What would Holmes be without Watson? I loved Freeman on The Office, and as charming as John Krasinski is, Freeman's Tim will always be my favorite iteration of the character. He brings with him that pitch perfect sense of timing and creates a world weary Watson that is finding a new lease on civilian life. Watson and Holmes always have a strained relationship, but beyond anything they are brothers and would do anything for the other. Here as frustrated as Watson gets, he never plays up the angle that he's tired of being his friend. Even in The Hound of Baskerville, when Sherlock experiences doubt and goes on a vicious verbal tirade, Watson never skips a beat and stays by his friend. I love that this version of Watson has just as much importance as Sherlock, Watson is Holmes' protector and we see that from the first episode of the series with his crackshot aim, to the present where he is there at every turn whether it's staging diversions, or protecting his feelings from the one woman he seems attracted to. His speech at the end of the finale is incredibly endearing. It's a great moment that shows even in the worst of circumstances Watson stands by his friend.
The show contains visual flourishes throughout representing the inner workings of Sherlock's head or the various electronic dialogue that goes on. Watson makes their success based off of his blog and I love the relation between text and the cases he solves, constantly coming up with some clever names popping up on screen as we see clips from many of his cases. We even get a tongue in cheek version of Sherlock in his trademark hat. When the show starts discussing Sherlock's mind palace it begins to be a bit much for me. The visual cues as to what Sherlock is thinking work great in their on the fly nature, having something so defined and explained it becomes less interesting and too gimmicky. It's a small complaint for an otherwise beautifully made show.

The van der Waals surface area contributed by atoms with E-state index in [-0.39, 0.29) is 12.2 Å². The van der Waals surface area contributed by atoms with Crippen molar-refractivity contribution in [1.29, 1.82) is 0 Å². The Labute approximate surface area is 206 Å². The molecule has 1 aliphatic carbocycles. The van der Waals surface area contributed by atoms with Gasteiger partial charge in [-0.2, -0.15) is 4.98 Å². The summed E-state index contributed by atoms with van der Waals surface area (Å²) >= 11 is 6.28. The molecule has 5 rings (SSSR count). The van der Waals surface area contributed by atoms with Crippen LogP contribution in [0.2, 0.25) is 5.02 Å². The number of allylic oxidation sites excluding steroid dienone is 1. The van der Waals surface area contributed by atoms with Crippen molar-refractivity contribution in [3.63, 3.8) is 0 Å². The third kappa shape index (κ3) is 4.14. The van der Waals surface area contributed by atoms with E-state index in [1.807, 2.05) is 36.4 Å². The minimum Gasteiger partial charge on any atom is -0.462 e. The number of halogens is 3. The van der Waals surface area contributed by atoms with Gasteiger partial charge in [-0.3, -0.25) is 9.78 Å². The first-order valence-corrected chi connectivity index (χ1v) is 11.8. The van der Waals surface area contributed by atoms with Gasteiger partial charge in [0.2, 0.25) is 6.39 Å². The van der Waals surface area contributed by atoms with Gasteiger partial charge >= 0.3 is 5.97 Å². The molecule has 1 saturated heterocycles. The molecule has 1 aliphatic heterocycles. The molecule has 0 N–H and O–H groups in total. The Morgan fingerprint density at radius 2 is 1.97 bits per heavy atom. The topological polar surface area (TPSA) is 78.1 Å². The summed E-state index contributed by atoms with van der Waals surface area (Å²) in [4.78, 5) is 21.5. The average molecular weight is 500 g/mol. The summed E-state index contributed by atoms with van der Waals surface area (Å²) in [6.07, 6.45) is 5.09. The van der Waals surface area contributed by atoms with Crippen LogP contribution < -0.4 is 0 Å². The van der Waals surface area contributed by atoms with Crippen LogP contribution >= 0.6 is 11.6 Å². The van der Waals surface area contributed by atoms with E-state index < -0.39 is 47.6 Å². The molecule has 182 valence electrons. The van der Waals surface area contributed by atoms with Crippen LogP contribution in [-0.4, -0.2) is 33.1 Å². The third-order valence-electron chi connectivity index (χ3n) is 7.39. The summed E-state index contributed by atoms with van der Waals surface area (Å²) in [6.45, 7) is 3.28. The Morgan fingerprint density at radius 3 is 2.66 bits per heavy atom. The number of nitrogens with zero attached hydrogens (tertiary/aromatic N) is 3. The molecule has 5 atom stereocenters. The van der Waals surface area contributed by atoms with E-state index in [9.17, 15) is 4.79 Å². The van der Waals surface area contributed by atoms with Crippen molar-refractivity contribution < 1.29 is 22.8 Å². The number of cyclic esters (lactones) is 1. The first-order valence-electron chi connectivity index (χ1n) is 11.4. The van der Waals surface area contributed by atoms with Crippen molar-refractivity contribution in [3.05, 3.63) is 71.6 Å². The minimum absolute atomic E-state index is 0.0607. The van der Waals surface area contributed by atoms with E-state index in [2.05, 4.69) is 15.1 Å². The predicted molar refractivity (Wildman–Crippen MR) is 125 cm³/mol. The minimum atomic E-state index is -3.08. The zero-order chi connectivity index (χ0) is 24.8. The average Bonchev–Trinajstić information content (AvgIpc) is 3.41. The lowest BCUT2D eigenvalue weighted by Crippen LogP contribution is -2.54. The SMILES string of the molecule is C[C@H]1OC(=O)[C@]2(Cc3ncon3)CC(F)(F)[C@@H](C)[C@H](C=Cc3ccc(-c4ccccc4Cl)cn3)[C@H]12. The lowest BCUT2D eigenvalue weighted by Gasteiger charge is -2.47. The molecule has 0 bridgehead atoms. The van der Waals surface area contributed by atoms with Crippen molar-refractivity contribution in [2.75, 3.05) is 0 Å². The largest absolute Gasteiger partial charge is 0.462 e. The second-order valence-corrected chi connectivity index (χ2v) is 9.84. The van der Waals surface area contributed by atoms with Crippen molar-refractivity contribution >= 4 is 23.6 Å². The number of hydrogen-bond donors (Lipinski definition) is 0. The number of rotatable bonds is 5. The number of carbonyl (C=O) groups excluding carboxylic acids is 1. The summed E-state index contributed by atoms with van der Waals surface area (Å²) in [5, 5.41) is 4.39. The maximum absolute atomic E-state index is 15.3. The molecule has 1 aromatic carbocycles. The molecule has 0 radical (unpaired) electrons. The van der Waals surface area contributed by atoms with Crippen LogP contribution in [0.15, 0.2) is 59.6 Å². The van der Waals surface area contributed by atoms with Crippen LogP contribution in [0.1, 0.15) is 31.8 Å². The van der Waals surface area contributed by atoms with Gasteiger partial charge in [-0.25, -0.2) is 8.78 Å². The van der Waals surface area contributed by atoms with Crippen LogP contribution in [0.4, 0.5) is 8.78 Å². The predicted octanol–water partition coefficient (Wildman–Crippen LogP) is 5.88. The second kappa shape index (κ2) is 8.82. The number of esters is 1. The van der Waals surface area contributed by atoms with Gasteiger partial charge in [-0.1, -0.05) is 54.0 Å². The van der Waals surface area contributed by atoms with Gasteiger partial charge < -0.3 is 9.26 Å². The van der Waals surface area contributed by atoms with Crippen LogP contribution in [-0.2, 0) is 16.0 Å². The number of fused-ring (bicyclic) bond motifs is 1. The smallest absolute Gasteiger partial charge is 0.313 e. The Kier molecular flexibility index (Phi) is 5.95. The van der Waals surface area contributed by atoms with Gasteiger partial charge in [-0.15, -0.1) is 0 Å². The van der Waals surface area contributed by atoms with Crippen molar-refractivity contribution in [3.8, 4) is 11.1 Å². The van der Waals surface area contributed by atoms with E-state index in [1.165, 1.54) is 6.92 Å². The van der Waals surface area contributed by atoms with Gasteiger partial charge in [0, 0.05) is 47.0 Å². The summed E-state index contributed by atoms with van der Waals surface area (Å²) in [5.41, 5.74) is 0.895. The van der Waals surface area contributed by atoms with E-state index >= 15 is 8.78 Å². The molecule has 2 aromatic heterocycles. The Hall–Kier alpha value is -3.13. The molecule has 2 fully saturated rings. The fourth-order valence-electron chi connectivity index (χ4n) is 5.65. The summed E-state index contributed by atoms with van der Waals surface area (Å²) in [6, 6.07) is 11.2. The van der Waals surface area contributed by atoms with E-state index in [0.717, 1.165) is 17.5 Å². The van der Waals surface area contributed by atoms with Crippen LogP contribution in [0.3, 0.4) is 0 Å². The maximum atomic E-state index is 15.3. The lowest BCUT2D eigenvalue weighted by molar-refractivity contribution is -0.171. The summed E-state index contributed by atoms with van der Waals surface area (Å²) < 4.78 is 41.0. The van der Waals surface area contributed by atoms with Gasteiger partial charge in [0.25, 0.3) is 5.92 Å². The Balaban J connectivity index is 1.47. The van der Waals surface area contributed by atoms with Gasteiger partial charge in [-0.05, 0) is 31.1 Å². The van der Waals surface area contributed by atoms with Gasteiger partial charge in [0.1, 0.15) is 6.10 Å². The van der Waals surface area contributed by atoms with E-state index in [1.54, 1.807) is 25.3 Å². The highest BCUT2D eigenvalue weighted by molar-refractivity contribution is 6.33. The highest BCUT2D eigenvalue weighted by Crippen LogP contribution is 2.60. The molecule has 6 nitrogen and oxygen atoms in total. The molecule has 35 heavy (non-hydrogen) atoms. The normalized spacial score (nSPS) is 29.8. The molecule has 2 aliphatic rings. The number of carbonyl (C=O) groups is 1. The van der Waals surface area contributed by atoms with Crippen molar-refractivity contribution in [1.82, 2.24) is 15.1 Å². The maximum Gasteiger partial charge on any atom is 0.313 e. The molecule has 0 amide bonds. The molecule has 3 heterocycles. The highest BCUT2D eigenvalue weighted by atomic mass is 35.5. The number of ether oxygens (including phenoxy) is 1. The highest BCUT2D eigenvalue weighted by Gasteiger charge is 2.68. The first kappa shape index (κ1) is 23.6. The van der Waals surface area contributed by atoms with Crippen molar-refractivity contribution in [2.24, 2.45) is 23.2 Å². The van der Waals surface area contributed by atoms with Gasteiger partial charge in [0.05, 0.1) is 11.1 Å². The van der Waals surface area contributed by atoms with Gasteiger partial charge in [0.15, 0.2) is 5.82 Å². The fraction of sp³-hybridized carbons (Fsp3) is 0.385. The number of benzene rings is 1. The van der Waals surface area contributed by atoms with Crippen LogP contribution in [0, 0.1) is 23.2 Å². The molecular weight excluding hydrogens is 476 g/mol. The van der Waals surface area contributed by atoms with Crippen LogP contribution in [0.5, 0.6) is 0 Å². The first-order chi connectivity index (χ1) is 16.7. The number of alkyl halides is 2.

If you haven't yet discovered Sherlock you should start now. It's a well written, witty adaptation of a beloved character. With compelling storytelling and great acting the show elevates itself above any other modern day mystery show. Moffat has made an iconic interpretation and on that I hope we continue to see more of.
One last thought - Andrew Scott gives us a deranged and insane Moriarty, seemingly bored with existence and thus he decides to play games with people's lives. He is a great foil for Holmes and the most unique interpretation of the character I've seen.